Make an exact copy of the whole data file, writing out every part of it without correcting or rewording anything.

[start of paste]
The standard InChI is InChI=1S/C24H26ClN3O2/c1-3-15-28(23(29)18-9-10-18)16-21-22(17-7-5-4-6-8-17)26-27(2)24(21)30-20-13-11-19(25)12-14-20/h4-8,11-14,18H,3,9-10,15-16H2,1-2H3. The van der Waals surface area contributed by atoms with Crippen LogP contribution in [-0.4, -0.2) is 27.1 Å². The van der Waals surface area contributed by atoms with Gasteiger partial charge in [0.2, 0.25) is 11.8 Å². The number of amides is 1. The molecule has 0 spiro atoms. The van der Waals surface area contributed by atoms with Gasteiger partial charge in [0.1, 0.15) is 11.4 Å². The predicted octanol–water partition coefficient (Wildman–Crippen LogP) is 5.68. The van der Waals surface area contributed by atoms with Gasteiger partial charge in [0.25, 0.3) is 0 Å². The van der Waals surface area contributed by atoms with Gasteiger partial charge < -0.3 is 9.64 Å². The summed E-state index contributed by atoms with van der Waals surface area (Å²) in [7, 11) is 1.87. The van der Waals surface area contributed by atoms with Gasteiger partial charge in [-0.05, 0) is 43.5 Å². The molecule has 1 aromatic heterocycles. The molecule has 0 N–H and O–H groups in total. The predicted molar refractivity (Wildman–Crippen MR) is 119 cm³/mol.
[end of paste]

The standard InChI is InChI=1S/C24H26ClN3O2/c1-3-15-28(23(29)18-9-10-18)16-21-22(17-7-5-4-6-8-17)26-27(2)24(21)30-20-13-11-19(25)12-14-20/h4-8,11-14,18H,3,9-10,15-16H2,1-2H3. The van der Waals surface area contributed by atoms with Crippen LogP contribution in [-0.4, -0.2) is 27.1 Å². The van der Waals surface area contributed by atoms with Gasteiger partial charge in [0.2, 0.25) is 11.8 Å². The number of amides is 1. The molecule has 0 spiro atoms. The van der Waals surface area contributed by atoms with Gasteiger partial charge in [0.1, 0.15) is 11.4 Å². The predicted octanol–water partition coefficient (Wildman–Crippen LogP) is 5.68. The van der Waals surface area contributed by atoms with Gasteiger partial charge in [0.25, 0.3) is 0 Å². The van der Waals surface area contributed by atoms with Gasteiger partial charge < -0.3 is 9.64 Å². The summed E-state index contributed by atoms with van der Waals surface area (Å²) in [7, 11) is 1.87. The van der Waals surface area contributed by atoms with Gasteiger partial charge in [-0.05, 0) is 43.5 Å². The molecule has 1 aromatic heterocycles. The molecule has 0 N–H and O–H groups in total. The predicted molar refractivity (Wildman–Crippen MR) is 119 cm³/mol.